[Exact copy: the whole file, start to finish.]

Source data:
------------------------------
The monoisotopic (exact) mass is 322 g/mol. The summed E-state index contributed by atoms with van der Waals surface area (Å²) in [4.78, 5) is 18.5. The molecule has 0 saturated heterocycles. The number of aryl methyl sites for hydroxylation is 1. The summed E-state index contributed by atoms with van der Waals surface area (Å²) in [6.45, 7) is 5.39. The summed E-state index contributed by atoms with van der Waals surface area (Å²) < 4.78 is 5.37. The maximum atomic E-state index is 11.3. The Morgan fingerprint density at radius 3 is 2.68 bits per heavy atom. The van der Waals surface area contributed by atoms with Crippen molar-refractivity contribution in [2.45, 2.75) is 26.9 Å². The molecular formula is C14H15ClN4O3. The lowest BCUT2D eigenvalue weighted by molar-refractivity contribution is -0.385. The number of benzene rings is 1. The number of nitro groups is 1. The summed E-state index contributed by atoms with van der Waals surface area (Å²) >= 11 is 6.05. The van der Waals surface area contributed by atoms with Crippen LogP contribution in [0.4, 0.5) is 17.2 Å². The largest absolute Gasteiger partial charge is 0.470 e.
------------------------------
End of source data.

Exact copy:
The monoisotopic (exact) mass is 322 g/mol. The summed E-state index contributed by atoms with van der Waals surface area (Å²) in [4.78, 5) is 18.5. The molecule has 0 saturated heterocycles. The number of aryl methyl sites for hydroxylation is 1. The summed E-state index contributed by atoms with van der Waals surface area (Å²) in [6.45, 7) is 5.39. The summed E-state index contributed by atoms with van der Waals surface area (Å²) < 4.78 is 5.37. The maximum atomic E-state index is 11.3. The Morgan fingerprint density at radius 3 is 2.68 bits per heavy atom. The van der Waals surface area contributed by atoms with Crippen molar-refractivity contribution in [2.45, 2.75) is 26.9 Å². The molecular formula is C14H15ClN4O3. The lowest BCUT2D eigenvalue weighted by molar-refractivity contribution is -0.385. The number of benzene rings is 1. The number of nitro groups is 1. The summed E-state index contributed by atoms with van der Waals surface area (Å²) >= 11 is 6.05. The van der Waals surface area contributed by atoms with Crippen LogP contribution in [0.4, 0.5) is 17.2 Å². The largest absolute Gasteiger partial charge is 0.470 e.